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Edward the Elder is perhaps the most neglected of the Anglo-Saxon kings. Overshadowed by both his father Alfred and his successor Æthelstan, he did much on his own to expand the domination of Wessex across all of England. This book is a series of papers presented in 1999 at a conference on Edward the Elder held at the Manchester Centre for Anglo-Saxon Studies. Twenty-two papers by some of the most noted experts in their fields explore the archaeology, charter evidence, textiles, dynastic marriages, coinage, foreign relations, scriptorium production, and more of Edward the Elder's reign. Of particular interest is the consideration of Edward's activities as king. Was he merely continuing his father Alfred the Great's program of recovering the Danelaw, fortifying the burhs, and incorporating Mercia into a comprehensive "Kingdom of the English"? Or did Edward follow his own policies in light of the opportunities he faced? An outstanding multi-disciplinary insight into this much overlooked Anglo-Saxon king's rule.
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King Edward the Elder (871-924) was the son and greatly overshadowed heir of Alfred the Great. This series of essays attempts to remedy the the absence of published research and prove that he "arguably did as much as any other individual to construct a singly, south-centered, Anglo-Saxon Kingdom." However, the amount of evidence from his reign is almost negligible in comparison to his famous father. And sadly, he is ignored by the Frankish chronicles (who wrote key sources on Alfred's reign) and many other non-English writers as well nor was he praised by his contemporaries.
This essay set contains essays from very respectable historians on this period who explore Archaeological evidence, written sources, coinage, etc for Edward's reign. The essays are arranged in a chronological manner with strategically placed essays that deal with more broad overviews before delving deeper into the facets of his reign. For example the essay 'Edward, king of the Anglo-Saxons' is followed by 'The Coinage of Edward the Elder.' This also has frequent charts, pictures, maps, photographs, and lists that assist the reader and make the read much more interesting. One of the great benefits of having a collection of essays is the ease in ignoring some that deal with an element of history that you might not be interested in and simply move on. Likewise, some essays have extreme detail that may interest someone who actually wants to see how the historians conclusions have been reached. A must buy for anyone truly interested in Anglo-Saxon England. Another great asset are the topics that a single historian writing a book might ignore such as textiles, crafts, and coins.Read more ›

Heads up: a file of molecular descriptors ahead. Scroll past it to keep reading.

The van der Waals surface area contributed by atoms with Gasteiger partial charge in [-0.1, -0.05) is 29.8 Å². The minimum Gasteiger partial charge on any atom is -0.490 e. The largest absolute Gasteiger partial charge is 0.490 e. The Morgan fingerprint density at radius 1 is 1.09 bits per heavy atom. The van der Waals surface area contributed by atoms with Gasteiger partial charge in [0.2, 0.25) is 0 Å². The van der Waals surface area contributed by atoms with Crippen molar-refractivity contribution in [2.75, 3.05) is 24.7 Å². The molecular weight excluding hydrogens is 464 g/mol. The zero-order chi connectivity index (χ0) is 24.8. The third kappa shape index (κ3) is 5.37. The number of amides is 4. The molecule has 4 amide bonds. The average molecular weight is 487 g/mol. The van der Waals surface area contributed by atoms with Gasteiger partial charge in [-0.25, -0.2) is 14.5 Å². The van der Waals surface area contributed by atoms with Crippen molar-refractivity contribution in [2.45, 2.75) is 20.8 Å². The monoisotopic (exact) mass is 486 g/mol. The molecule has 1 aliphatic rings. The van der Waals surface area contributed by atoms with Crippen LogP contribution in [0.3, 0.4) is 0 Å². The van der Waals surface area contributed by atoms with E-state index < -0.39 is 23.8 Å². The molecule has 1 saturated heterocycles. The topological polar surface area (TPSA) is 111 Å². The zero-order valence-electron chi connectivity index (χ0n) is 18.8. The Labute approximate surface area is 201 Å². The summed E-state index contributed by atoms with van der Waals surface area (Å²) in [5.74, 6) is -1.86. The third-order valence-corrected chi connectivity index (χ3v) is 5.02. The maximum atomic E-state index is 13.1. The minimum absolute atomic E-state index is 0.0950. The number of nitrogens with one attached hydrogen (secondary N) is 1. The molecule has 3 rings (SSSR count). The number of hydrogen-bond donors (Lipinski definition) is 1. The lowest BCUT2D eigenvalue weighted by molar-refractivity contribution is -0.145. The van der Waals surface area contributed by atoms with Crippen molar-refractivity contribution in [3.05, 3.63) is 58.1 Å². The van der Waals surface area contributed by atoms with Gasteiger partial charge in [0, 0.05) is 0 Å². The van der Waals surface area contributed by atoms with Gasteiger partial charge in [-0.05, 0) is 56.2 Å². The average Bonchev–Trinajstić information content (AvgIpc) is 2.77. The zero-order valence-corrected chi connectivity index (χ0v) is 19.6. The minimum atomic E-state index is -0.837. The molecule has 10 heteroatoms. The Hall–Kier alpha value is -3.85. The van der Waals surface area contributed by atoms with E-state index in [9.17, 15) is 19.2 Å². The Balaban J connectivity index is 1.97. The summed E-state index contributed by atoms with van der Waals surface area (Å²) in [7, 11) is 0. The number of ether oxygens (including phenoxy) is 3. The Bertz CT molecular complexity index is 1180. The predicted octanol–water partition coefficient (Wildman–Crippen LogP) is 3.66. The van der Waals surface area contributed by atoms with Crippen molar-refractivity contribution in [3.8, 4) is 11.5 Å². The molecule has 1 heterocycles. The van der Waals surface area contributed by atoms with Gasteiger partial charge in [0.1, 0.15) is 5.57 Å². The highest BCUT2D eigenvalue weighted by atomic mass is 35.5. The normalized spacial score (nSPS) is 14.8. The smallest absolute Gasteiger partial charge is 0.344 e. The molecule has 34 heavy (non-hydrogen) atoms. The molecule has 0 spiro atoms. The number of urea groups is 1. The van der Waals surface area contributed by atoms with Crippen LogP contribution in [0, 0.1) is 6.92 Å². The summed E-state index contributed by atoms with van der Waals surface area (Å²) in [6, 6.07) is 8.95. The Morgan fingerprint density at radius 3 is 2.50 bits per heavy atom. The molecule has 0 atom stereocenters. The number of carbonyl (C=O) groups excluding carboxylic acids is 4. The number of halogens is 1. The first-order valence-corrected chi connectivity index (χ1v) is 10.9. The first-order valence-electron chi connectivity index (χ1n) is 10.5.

As yet there is no biography of Edward the Elder who, had he not been the man he was, might have allowed Alfred's incipient development of "England" to fall apart. I suspect that the main reason why no biogaphy exists is the scant sources. This anthology is as close as one will get if looking for a life of Alfred's son. I bought it with the hope that it would be an adequate substitute for a biography. I was not disappointed.
Another reviewer here lists the titles of the various papers. The first five (Higham-Lyon) comprise 78 pages and are close to biographical form. All focus on Edward's life and reign per se through what the written sources and coinage tell us. Several of the later papers put Edward's reign in the context of larger frameworks like the West Saxon tradition of dynastic marriage, the view from Ireland, and the history and role of royal property in the 9th and early 10th centuries. Many of the later papers are also on specific issues that I found interesting. "Edward the Elder's Danelaw" clarifies (at least as much as can be done) a vague but commonly used term for the section of England under Scandinavian influence. "The Shiring of Mercia - Again" is an explanation of the roots of some of the English counties. The papers on the North-West frontier, on York, and on the northern kings give a nice overview of the information available for these areas at the time of Edward. Much of this is based on the latest archaeological and linguistic evidence. I especially enjoyed two of the later papers. "The Northern Hoards" is about the hoards of coins (each hoard given a name) that date from roughly Edward's time. The author talks about the discovery of the hoards and gives an overview of what each contained.Read more ›
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